Some preventative measures:
-Talk to potential landlords before moving in to get an accurate history of the place and know your tenant rights.
-Look into the possibility of deleading your apartment. This can be quite pricey but in some instances the landlord is legally obligated to take care of it.
-Paint. The more layers there are over the lead-based paint, the less of a chance of inhalation or ingestion.
-When remodeling, follow specific guidelines to avoid exposing lead-laced dust particles. Look into the EPA's report on dos and don'ts.
-Put up adhesive contact paper around the baseboards and lower walls that the rabbit can access.
-Supervise your rabbit. A house with lead can never be 100% rabbit-proof. You should always be aware of where your rabbit is and what she is doing.

Signs and symptoms of lead poisoning:
Signs and symptoms of a lead poisoned rabbit include loss of appetite, decrease or cessation of fecal droppings, diarrhea, listlessness, depression, sudden change of litterbox habbits, and even some neurological changes. If you notice any of these symptoms, especially the diet and behavioral changes, get your rabbit to an experienced veterinarian immediately, where a simple blood test can determine the presence of lead.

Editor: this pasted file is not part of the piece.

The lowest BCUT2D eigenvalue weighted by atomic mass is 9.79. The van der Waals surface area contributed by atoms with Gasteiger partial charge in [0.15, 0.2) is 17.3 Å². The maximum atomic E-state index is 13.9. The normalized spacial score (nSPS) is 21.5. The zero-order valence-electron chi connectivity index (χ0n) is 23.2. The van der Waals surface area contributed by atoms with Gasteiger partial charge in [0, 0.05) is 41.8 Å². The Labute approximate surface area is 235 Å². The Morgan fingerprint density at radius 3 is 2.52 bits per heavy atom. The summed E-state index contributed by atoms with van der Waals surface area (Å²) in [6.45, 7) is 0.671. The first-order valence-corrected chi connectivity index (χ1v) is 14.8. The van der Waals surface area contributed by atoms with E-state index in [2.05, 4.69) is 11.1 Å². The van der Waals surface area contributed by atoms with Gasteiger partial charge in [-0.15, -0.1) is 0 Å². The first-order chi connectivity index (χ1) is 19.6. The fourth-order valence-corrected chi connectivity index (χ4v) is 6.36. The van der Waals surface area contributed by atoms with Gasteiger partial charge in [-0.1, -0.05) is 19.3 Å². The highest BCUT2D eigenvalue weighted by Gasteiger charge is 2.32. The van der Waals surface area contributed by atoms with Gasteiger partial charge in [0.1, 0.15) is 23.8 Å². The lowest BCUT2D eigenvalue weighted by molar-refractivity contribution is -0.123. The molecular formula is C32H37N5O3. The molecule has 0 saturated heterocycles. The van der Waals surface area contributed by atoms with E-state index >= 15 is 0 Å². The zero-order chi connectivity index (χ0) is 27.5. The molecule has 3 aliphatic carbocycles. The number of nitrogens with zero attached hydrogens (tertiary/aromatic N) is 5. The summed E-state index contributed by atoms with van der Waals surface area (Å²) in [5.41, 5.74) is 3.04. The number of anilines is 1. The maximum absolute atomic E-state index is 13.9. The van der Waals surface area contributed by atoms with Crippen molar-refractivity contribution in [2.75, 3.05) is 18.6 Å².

Treament of lead poisoning:
Treatment for lead poisoning is chelation therapy. Your vet will also administer fluids and pain medication and may need to syringe feed your rabbit to overcome ileus (arrested stomach contractions).Sometimes right after syringe feeding, your rabbit will be willing to eat a few bites of fresh food. Offer her favorite foods, anything to get the stomach going again. Fresh, aromatic herbs such as cilantro, basil, parsley are good, along with dark leafy greens like romaine. (Though nothing conclusive has been proved, various sources claim that cilantro suppresses lead deposition. Since this herb is otherwise delicious and healthy for rabbits, it's an excellent treat at this time.) The point is to keep your rabbit alive while the chelation removes the lead from the body.
One thing to note is that the chelation therapy can lead to calcium build-up in the bladder, often creating a painful to excrete sludge-like matter. If your rabbit is dribbling, place down Puppy Pads over the carpet and also the cage floor so the rabbit does not have to jump in and out of the litter box.

The bottom line:
Lead poisoning can be serious and devastating, but it is treatable and most importantly, highly preventable if the proper precautions are observed. Spread the news about lead poisoning to all your rabbit-owning friends and acquaintances. You may be saving a life!

*This article is dedicated to Dr. Mickley and Dr. Orcutt at Angell Animal Medical Center in Boston, who treated my rabbit, Graysie, and to my former roommate, M. Offit, who was of life-saving assistance, during Graysie's battle with lead poisoning in November of 2006.